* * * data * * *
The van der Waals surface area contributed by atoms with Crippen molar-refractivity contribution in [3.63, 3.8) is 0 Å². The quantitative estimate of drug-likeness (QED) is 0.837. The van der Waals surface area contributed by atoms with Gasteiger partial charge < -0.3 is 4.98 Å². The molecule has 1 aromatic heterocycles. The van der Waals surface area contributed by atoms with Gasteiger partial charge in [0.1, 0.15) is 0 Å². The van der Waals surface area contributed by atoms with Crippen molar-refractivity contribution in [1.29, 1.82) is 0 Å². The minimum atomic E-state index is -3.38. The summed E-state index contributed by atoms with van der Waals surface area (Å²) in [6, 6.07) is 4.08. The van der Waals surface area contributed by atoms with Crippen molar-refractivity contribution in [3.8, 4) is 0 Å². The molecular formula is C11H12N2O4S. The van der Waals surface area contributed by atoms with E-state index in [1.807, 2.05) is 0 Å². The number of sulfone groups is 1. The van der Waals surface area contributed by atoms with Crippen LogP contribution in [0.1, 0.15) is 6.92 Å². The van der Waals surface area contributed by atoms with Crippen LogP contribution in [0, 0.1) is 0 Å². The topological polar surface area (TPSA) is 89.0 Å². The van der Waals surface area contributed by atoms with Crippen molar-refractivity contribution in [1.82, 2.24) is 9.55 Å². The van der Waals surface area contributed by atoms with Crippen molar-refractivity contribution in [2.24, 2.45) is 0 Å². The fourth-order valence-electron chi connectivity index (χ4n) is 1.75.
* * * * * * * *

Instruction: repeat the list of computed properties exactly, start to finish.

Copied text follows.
The van der Waals surface area contributed by atoms with Crippen molar-refractivity contribution in [3.63, 3.8) is 0 Å². The quantitative estimate of drug-likeness (QED) is 0.837. The van der Waals surface area contributed by atoms with Gasteiger partial charge < -0.3 is 4.98 Å². The molecule has 1 aromatic heterocycles. The van der Waals surface area contributed by atoms with Gasteiger partial charge in [0.1, 0.15) is 0 Å². The van der Waals surface area contributed by atoms with Crippen molar-refractivity contribution in [1.29, 1.82) is 0 Å². The minimum atomic E-state index is -3.38. The summed E-state index contributed by atoms with van der Waals surface area (Å²) in [6, 6.07) is 4.08. The van der Waals surface area contributed by atoms with Crippen molar-refractivity contribution in [3.8, 4) is 0 Å². The molecular formula is C11H12N2O4S. The van der Waals surface area contributed by atoms with E-state index in [1.807, 2.05) is 0 Å². The number of sulfone groups is 1. The van der Waals surface area contributed by atoms with Crippen LogP contribution in [0.1, 0.15) is 6.92 Å². The van der Waals surface area contributed by atoms with Crippen LogP contribution in [0, 0.1) is 0 Å². The topological polar surface area (TPSA) is 89.0 Å². The van der Waals surface area contributed by atoms with Crippen molar-refractivity contribution in [1.82, 2.24) is 9.55 Å². The van der Waals surface area contributed by atoms with Crippen molar-refractivity contribution in [2.24, 2.45) is 0 Å². The fourth-order valence-electron chi connectivity index (χ4n) is 1.75.